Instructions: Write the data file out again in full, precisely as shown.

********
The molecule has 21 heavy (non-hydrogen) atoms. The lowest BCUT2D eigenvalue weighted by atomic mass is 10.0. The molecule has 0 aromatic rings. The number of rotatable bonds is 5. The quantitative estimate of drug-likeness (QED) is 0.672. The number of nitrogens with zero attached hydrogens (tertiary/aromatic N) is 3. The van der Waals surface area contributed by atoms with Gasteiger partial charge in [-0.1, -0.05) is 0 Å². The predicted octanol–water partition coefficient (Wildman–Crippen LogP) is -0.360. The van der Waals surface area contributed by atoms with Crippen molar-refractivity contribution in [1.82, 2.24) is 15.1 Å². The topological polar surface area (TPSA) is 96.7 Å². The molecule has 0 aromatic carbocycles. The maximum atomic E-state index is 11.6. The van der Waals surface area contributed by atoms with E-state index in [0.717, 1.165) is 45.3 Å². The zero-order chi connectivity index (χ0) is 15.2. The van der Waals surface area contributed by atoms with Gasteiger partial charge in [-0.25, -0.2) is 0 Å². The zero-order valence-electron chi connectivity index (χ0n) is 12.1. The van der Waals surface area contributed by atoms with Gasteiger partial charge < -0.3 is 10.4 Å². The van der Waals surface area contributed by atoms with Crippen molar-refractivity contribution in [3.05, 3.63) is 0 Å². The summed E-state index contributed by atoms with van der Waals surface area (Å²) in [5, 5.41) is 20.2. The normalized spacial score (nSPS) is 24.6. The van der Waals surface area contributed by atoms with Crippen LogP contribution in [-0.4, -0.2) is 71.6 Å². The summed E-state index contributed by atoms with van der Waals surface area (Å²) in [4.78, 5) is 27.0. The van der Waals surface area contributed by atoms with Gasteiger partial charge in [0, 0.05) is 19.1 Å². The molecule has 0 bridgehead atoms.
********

The molecule has 21 heavy (non-hydrogen) atoms. The lowest BCUT2D eigenvalue weighted by atomic mass is 10.0. The molecule has 0 aromatic rings. The number of rotatable bonds is 5. The quantitative estimate of drug-likeness (QED) is 0.672. The number of nitrogens with zero attached hydrogens (tertiary/aromatic N) is 3. The van der Waals surface area contributed by atoms with Gasteiger partial charge in [-0.1, -0.05) is 0 Å². The predicted octanol–water partition coefficient (Wildman–Crippen LogP) is -0.360. The van der Waals surface area contributed by atoms with Crippen molar-refractivity contribution in [1.82, 2.24) is 15.1 Å². The topological polar surface area (TPSA) is 96.7 Å². The molecule has 0 aromatic carbocycles. The maximum atomic E-state index is 11.6. The van der Waals surface area contributed by atoms with E-state index in [0.717, 1.165) is 45.3 Å². The zero-order chi connectivity index (χ0) is 15.2. The van der Waals surface area contributed by atoms with Gasteiger partial charge in [-0.25, -0.2) is 0 Å². The zero-order valence-electron chi connectivity index (χ0n) is 12.1. The van der Waals surface area contributed by atoms with Gasteiger partial charge < -0.3 is 10.4 Å². The van der Waals surface area contributed by atoms with Crippen molar-refractivity contribution in [3.05, 3.63) is 0 Å². The summed E-state index contributed by atoms with van der Waals surface area (Å²) in [5, 5.41) is 20.2. The normalized spacial score (nSPS) is 24.6. The van der Waals surface area contributed by atoms with Crippen LogP contribution in [-0.4, -0.2) is 71.6 Å². The summed E-state index contributed by atoms with van der Waals surface area (Å²) in [4.78, 5) is 27.0. The van der Waals surface area contributed by atoms with Gasteiger partial charge in [0, 0.05) is 19.1 Å². The molecule has 0 bridgehead atoms.